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Finding Oprah's Roots: Finding Your Own
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Finding Oprah's Roots: Finding Your Own

3.61 of 5 stars 3.61  ·  rating details  ·  51 ratings  ·  14 reviews
Finding Oprah's Roots will not only endow readers with a new appreciation for the key contributions made by history's unsung but also equip them with the tools to connect to pivotal figures in their own past. A roadmap through the intricacies of public documents and online databases, the book also highlights genetic testing resources that can make it possible to know one's ...more
Hardcover, 191 pages
Published January 23rd 2007 by Crown Publishing Group (NY) (first published January 1st 2007)
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The "finding Oprah's roots" part of the book is interesting and informative. This wasn't intended to be a full biography. There are other more in-depth books about Oprah if that is what you are looking for. The "finding your own" parts of the book are most helpful if your family were slaves in the South. It was not as helpful for my research.

For example, the author repeats several times "... starting out by turning to the 1870 U.S. census -- the first U.S census, as we have seen, that listed Af
Don't let the size of this book fool you, it is a tremendous book that has needed to be written for a long time. There are many guides and tools for researching roots, but this one, highly specialized to pre and post slavery sources is exceptional.

Why is it exceptional? 1) It documents a search. 2) It provides inspiration. In demonstrating a typical search (while Oprah is not typical, the search for her roots is) it shows the dynamics of the oral history, specific written records and the larger
Mar 07, 2008 Kali rated it 4 of 5 stars
Recommends it for: anyone interested in genealogy, or the African American experience
I will be honest, I probably would have never made it through this book if I wasn't listening to it on tape because Gates is repetative. However, at only 5 hours it was great/very worthwhile background to household chores and working out. I especially enjoyed it because of my LDS upbringing. It was inspiring to hear about the struggles and work arounds genealogists are finding in tracing slave ancestry. I especially liked the lessons Gates pulled out -- genealogy lets you paint individualized li ...more
Heather Leipart
Enjoyed this one- Oprah is a phenomenal rags to riches story and so learning of her familiy's meager beginnings and her African heritage shed new light on her very fortunate rise to success. Truly incredible the things her family had to overcome. Not as biographical as I was expecting- mostly family tree focused and, as the title suggests, very heavily about "Oprah's roots." I really did like this book a lot, and even appreciated the author injecting some of his own family history tidbits into t ...more
Anne Powell
Fascinating story of tracing an African-American genealogy.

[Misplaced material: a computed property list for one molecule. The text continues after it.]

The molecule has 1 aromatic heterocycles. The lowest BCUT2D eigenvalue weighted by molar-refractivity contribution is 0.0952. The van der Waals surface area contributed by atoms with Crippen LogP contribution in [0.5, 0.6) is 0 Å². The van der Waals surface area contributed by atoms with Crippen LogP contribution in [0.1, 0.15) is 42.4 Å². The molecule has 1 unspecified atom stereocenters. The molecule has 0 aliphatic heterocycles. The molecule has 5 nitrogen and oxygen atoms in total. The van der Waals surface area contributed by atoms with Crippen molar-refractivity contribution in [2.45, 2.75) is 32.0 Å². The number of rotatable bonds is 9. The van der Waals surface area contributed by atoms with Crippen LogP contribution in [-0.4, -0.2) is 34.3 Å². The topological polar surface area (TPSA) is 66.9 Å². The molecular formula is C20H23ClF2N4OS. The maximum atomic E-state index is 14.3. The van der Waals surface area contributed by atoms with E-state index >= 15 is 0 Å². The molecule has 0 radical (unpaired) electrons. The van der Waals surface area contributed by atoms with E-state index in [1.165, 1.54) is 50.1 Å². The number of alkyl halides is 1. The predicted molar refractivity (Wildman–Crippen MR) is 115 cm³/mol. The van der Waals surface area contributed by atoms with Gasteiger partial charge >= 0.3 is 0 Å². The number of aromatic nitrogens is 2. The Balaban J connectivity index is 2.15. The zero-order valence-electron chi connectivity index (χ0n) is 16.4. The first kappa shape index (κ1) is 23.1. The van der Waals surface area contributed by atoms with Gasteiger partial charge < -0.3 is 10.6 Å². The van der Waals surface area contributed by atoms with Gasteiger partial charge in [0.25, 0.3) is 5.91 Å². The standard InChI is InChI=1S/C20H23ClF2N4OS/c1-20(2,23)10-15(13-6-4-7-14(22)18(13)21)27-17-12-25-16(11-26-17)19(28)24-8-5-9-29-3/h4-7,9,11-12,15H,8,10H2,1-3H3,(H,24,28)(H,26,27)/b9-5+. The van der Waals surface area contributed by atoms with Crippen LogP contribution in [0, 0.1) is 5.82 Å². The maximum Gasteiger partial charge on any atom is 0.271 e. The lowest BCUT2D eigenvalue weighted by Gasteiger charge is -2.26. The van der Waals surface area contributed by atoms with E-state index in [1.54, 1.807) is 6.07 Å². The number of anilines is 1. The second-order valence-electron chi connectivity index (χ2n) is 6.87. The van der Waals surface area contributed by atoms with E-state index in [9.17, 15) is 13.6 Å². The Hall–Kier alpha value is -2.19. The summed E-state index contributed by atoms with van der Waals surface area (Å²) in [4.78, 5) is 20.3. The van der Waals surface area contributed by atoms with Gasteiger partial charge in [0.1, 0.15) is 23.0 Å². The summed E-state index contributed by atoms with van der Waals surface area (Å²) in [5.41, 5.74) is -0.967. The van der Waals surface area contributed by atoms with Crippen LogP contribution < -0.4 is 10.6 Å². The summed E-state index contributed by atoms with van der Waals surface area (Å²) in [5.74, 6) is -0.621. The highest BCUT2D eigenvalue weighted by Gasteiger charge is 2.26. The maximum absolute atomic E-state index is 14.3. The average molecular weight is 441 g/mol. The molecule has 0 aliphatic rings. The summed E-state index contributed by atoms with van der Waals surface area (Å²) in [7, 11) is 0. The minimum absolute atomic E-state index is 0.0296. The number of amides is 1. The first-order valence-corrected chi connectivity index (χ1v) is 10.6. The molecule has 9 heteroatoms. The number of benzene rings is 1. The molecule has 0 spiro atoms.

for the information about Oprah's ancestors -- what they did, how they lived, how they contributed to their communities -- i really liked this book. however, i was a little disappointed in how the steps taken to get the information were briefly discussed or quickly glossed over. i'll need to look to other resources for that. otherwise, this was an entertaining read.
Nancy Mackay
This book has great potential but, in fact, is disappointing. Even though the author is a professor at Harvard, he seems to be writing for a 5th grade audience.

The book was recommended to me because I am an oral historian interested in family history. Even with my interest, it couldn't keep my interest.
Good overview of the challenges of researching African-American genealogy. Oprah's genealogy allowed Dr. Gates the opportunity to map out just how they figured out her past. The use of DNA testing is something I haven't done yet but will in the near future.
Joyce Gillis
This was as close as I could get to a bio on Oprah. It was educational and informative regarding how to do your own geneaology search. It told quite a bit about Oprah's life and family. Amazing how her life began and how it is now.
Nice book that encourages all to take the time and effort to try to learn and know their roots, their family history. Knowing one's history is a great map to guide or shape where you go in the future.
Mar 26, 2009 Sallie marked it as to-read
Shelves: nonfiction
While i might just scan the technical "how-to" info, this seems to be another important, personal way to understand this part of America's history.
Diane Mueller
Since I love genealogy I liked this book. It was interesting to read about Oprah's family and how information was found out about them.
Interesting. A little short. Good tips for geneologists.
Lee Ellsworth
good followup to the tv series
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Henry Louis Gates Jr. is a Professor of African and African-American Studies at Harvard University and Director of the W. E. B. Du Bois Institute for African and African American Research. He is well-known as a literary critic, an editor of literature, and a proponent of black literature and black cultural studies.
More about Henry Louis Gates Jr....
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